So these Dacia adverts I've been hearing so much...

Soldato
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Been travelling in the car a lot lately to and from south Wales (that's a long way when you're a northener!) and on the way I heard several adverts for Dacia cars - nothing especially unusual, or exciting there.

The 'problem' I had was that I didn't realise they were actually advertising Dacia cars at first, because the advert called them "Da-cha" - as in "cha-cha"

Now here's the thing. No-one in the UK has ever pronounced 'Dacia' as 'Da-cha' for several reasons. One is the way we form our words phonetically, so the written 'Dacia' would be pronouned "Day-see-ah"

The bigger, slightly more glaringly obvious fact, is that for the last ooooh, 10 years perhaps, 10-15 MILLION people in the UK watch a humorous motoring show called Top Gear, which regularly features comments and remarks about the glorious 'Day-see-ah' Sandero, and occasionally the Duster! :p

Am I missing something here? I've no degree in Marketing I grant you, but this is a monumentally stupid waste of vast amounts of free advertising, by ignoring these people who already know what a 'Day-see-ah' is? :confused:
 

Ham

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They've definitely missed a trick by not opening each advert with "good news!"
 
Soldato
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Really don't understand the market for these.

Having been in one they are horrible, no idea why someone would spend so much on something that feels like it was made in 1995.

Could get something much nicer for the money if willing to buy something a year or two old.
 

GeX

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I think you're a bit dim if you can't make the connection and to suggest that they should pronounce it differently on their adverts because Top Gear said it wrong is laughable.
 
Don
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Really don't understand the market for these.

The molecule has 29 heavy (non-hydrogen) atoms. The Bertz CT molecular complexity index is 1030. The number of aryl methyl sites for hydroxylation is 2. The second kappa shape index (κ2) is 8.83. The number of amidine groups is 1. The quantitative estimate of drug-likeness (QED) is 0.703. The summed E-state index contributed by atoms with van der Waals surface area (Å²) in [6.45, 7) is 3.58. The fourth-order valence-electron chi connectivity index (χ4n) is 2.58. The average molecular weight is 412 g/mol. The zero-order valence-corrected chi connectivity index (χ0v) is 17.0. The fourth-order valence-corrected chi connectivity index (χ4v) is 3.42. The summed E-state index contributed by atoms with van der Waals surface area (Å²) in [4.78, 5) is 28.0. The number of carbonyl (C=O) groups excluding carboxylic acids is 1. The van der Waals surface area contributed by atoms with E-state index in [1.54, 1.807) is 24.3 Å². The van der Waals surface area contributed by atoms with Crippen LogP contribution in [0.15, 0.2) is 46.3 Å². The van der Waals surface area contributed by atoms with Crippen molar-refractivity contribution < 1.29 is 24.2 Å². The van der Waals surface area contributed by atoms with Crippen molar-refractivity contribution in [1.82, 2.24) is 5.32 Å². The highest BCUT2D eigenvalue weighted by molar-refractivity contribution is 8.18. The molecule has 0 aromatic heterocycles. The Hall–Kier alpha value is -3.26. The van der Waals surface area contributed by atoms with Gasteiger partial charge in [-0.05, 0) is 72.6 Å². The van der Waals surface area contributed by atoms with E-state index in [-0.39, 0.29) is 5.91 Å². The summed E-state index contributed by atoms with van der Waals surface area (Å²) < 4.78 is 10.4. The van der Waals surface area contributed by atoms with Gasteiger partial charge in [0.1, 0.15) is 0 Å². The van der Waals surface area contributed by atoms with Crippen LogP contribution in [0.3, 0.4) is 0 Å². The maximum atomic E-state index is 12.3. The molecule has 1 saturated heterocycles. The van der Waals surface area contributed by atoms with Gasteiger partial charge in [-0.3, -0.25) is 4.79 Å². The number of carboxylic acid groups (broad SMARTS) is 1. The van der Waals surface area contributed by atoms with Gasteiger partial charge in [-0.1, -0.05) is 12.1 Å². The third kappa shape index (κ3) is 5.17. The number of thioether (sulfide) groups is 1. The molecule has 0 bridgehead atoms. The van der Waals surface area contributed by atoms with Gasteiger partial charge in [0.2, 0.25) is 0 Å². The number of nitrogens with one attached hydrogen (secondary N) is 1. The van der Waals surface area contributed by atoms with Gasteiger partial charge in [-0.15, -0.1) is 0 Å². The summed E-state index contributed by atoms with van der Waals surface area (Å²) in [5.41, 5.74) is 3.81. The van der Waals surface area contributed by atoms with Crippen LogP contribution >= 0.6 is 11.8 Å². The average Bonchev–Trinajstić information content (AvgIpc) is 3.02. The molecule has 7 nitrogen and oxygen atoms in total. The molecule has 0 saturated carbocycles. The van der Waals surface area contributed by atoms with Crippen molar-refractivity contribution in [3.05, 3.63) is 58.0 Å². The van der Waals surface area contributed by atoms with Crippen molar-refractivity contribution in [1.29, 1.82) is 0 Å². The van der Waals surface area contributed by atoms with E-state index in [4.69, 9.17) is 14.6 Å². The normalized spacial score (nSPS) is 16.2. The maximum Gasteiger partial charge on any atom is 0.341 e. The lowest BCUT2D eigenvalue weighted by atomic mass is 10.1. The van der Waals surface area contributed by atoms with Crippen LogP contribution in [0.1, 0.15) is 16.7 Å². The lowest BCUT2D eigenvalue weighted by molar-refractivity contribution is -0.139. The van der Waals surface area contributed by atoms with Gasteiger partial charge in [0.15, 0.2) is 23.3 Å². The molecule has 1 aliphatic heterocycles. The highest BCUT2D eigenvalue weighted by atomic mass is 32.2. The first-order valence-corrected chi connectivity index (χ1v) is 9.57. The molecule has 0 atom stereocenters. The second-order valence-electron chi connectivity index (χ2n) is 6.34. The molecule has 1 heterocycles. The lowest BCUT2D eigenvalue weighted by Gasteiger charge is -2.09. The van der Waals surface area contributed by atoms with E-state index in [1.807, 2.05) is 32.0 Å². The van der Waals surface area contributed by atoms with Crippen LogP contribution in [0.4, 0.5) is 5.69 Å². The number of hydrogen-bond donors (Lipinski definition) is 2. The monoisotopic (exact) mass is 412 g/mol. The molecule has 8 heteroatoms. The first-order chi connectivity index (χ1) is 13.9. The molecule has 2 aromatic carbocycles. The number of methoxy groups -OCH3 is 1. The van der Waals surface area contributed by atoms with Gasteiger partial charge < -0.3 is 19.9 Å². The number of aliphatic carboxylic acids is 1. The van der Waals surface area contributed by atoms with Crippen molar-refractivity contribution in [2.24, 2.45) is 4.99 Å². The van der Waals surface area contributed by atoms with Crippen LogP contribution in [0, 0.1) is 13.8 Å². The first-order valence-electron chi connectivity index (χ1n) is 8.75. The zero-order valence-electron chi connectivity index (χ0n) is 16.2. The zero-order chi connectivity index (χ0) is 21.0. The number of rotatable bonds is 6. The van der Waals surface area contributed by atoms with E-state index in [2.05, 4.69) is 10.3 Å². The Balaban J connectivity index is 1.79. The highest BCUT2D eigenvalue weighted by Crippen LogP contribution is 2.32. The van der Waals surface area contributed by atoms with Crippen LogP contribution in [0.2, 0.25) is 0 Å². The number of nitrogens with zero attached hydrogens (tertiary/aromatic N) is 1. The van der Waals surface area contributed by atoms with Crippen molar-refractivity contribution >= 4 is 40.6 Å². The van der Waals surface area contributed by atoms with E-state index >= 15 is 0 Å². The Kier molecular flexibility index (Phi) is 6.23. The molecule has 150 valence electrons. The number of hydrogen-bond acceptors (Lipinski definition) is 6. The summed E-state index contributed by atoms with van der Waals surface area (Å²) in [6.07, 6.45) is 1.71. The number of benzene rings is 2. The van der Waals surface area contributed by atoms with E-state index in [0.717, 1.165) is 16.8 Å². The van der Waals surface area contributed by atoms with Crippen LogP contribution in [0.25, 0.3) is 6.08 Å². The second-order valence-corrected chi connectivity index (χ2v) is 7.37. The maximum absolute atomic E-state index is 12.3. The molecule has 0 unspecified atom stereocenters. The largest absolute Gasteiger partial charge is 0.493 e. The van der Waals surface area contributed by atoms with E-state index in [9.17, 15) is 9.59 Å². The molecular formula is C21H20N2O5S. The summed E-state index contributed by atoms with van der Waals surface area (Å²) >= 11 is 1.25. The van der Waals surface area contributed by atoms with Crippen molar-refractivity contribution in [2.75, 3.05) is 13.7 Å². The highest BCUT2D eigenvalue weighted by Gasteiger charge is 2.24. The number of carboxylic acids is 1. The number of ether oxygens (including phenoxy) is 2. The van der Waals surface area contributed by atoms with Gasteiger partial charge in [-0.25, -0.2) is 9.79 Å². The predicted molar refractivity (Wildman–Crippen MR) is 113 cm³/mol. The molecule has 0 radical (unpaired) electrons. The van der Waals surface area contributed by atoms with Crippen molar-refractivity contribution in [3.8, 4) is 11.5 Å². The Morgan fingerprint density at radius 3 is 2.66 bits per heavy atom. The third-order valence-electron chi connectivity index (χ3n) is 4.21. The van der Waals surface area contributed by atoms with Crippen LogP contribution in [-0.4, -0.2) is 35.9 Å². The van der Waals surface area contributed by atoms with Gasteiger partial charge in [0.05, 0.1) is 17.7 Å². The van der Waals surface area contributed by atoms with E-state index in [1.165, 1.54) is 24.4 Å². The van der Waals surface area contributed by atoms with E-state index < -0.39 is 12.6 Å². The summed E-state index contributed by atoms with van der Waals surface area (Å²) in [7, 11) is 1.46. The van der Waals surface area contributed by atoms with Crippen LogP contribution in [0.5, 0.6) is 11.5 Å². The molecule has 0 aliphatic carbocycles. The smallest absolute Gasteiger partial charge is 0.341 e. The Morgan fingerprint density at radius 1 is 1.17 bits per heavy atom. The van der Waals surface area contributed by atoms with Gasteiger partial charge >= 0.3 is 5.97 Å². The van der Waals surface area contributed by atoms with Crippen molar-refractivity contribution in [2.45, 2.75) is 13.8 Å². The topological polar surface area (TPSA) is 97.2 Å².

Having been in one they are horrible, no idea why someone would spend so much on something that feels like it was made in 1995.

Could get something much nicer for the money if willing to buy something a year or two old.

Because it is "new" and has all the protection that a new car with a 5 year manufacturer warranty offers. The fact that they are ridiculously cheap for the base spec models obviously helps.

Some people just want "no fuss" motoring, and the perception is that a new car with warranty provides that. Same reason Kia with 7 year warranties seem to sell reasonably well.
 
Soldato
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Really don't understand the market for these.

Having been in one they are horrible, no idea why someone would spend so much on something that feels like it was made in 1995.

Could get something much nicer for the money if willing to buy something a year or two old.

A lot of people on PH (of all places) seem to favour the back-to-basics approach combined with the 'benefit' of buying a brand new car but I agree, they just look miserable.


As for this thread itself, it's pretty obvious that "Da'chia" is how the Romanians pronounce it, and "Day'sia" is just a dumbed-down Englishism. The same can be said for Citroen and Volkswagen, for example.
 
Soldato
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They are pronouncing it in the native tongue afaik

Yup, I'd guess so.